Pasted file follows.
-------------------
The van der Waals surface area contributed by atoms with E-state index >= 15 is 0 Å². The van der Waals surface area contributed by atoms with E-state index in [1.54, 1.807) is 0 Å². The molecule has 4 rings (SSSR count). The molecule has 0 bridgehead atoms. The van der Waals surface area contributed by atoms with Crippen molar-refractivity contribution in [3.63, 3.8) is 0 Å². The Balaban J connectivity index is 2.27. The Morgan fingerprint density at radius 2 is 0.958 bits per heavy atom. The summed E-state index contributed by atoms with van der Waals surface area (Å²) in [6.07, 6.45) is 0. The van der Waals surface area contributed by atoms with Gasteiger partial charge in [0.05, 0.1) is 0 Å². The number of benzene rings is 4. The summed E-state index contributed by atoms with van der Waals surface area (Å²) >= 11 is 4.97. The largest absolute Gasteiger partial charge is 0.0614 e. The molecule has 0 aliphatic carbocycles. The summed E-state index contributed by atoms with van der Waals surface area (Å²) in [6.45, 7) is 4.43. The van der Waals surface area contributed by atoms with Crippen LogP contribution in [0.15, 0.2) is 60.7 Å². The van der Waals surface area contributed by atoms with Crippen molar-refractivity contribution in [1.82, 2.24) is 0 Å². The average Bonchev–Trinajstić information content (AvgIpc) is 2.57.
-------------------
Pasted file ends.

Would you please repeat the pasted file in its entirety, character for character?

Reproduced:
The van der Waals surface area contributed by atoms with E-state index >= 15 is 0 Å². The van der Waals surface area contributed by atoms with E-state index in [1.54, 1.807) is 0 Å². The molecule has 4 rings (SSSR count). The molecule has 0 bridgehead atoms. The van der Waals surface area contributed by atoms with Crippen molar-refractivity contribution in [3.63, 3.8) is 0 Å². The Balaban J connectivity index is 2.27. The Morgan fingerprint density at radius 2 is 0.958 bits per heavy atom. The summed E-state index contributed by atoms with van der Waals surface area (Å²) in [6.07, 6.45) is 0. The van der Waals surface area contributed by atoms with Gasteiger partial charge in [0.05, 0.1) is 0 Å². The number of benzene rings is 4. The summed E-state index contributed by atoms with van der Waals surface area (Å²) >= 11 is 4.97. The largest absolute Gasteiger partial charge is 0.0614 e. The molecule has 0 aliphatic carbocycles. The summed E-state index contributed by atoms with van der Waals surface area (Å²) in [6.45, 7) is 4.43. The van der Waals surface area contributed by atoms with Crippen LogP contribution in [0.15, 0.2) is 60.7 Å². The van der Waals surface area contributed by atoms with Crippen molar-refractivity contribution in [1.82, 2.24) is 0 Å². The average Bonchev–Trinajstić information content (AvgIpc) is 2.57.